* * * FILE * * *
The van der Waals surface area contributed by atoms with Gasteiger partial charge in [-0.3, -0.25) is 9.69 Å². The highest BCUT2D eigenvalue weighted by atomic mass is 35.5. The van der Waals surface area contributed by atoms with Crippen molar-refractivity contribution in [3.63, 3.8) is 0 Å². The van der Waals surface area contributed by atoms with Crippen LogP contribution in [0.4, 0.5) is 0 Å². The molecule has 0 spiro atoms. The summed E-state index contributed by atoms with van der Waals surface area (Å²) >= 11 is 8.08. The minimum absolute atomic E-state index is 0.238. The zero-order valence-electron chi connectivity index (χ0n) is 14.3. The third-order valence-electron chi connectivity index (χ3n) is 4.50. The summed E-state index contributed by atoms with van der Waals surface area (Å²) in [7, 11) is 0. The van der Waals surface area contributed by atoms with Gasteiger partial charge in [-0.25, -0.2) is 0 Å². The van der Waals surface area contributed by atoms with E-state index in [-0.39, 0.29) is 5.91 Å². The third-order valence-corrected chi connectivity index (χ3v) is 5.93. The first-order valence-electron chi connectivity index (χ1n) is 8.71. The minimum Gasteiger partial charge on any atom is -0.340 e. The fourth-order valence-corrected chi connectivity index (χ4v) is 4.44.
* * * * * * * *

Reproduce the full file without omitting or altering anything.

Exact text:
The van der Waals surface area contributed by atoms with Gasteiger partial charge in [-0.3, -0.25) is 9.69 Å². The highest BCUT2D eigenvalue weighted by atomic mass is 35.5. The van der Waals surface area contributed by atoms with Crippen molar-refractivity contribution in [3.63, 3.8) is 0 Å². The van der Waals surface area contributed by atoms with Crippen LogP contribution in [0.4, 0.5) is 0 Å². The molecule has 0 spiro atoms. The summed E-state index contributed by atoms with van der Waals surface area (Å²) >= 11 is 8.08. The minimum absolute atomic E-state index is 0.238. The zero-order valence-electron chi connectivity index (χ0n) is 14.3. The third-order valence-electron chi connectivity index (χ3n) is 4.50. The summed E-state index contributed by atoms with van der Waals surface area (Å²) in [7, 11) is 0. The van der Waals surface area contributed by atoms with Gasteiger partial charge in [-0.25, -0.2) is 0 Å². The van der Waals surface area contributed by atoms with E-state index in [-0.39, 0.29) is 5.91 Å². The third-order valence-corrected chi connectivity index (χ3v) is 5.93. The first-order valence-electron chi connectivity index (χ1n) is 8.71. The minimum Gasteiger partial charge on any atom is -0.340 e. The fourth-order valence-corrected chi connectivity index (χ4v) is 4.44.